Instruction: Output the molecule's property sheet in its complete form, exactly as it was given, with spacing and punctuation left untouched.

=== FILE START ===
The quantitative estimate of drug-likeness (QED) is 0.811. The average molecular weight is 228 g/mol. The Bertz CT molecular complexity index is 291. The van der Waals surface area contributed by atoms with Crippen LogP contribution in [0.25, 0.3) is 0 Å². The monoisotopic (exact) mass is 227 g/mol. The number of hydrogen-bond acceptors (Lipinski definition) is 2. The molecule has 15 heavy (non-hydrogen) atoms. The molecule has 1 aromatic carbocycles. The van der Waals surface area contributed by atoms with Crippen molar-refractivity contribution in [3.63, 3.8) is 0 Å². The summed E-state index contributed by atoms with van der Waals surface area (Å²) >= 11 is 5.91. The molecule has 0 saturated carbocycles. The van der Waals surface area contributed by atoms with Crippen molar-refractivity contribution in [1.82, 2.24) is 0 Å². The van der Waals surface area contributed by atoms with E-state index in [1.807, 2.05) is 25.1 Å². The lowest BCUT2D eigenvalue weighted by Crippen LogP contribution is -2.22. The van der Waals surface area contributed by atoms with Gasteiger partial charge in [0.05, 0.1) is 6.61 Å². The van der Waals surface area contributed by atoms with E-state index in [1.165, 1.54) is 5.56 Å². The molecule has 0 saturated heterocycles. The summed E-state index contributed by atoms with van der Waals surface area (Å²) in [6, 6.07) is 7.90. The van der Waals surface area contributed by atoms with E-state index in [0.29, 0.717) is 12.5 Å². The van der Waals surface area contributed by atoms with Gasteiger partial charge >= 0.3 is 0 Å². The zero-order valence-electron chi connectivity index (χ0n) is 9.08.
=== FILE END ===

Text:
The quantitative estimate of drug-likeness (QED) is 0.811. The average molecular weight is 228 g/mol. The Bertz CT molecular complexity index is 291. The van der Waals surface area contributed by atoms with Crippen LogP contribution in [0.25, 0.3) is 0 Å². The monoisotopic (exact) mass is 227 g/mol. The number of hydrogen-bond acceptors (Lipinski definition) is 2. The molecule has 15 heavy (non-hydrogen) atoms. The molecule has 1 aromatic carbocycles. The van der Waals surface area contributed by atoms with Crippen molar-refractivity contribution in [3.63, 3.8) is 0 Å². The summed E-state index contributed by atoms with van der Waals surface area (Å²) >= 11 is 5.91. The molecule has 0 saturated carbocycles. The van der Waals surface area contributed by atoms with Crippen molar-refractivity contribution in [1.82, 2.24) is 0 Å². The van der Waals surface area contributed by atoms with E-state index in [1.807, 2.05) is 25.1 Å². The lowest BCUT2D eigenvalue weighted by Crippen LogP contribution is -2.22. The van der Waals surface area contributed by atoms with Gasteiger partial charge in [0.05, 0.1) is 6.61 Å². The van der Waals surface area contributed by atoms with E-state index in [1.165, 1.54) is 5.56 Å². The molecule has 0 saturated heterocycles. The summed E-state index contributed by atoms with van der Waals surface area (Å²) in [6, 6.07) is 7.90. The van der Waals surface area contributed by atoms with E-state index in [0.29, 0.717) is 12.5 Å². The van der Waals surface area contributed by atoms with Gasteiger partial charge >= 0.3 is 0 Å². The zero-order valence-electron chi connectivity index (χ0n) is 9.08.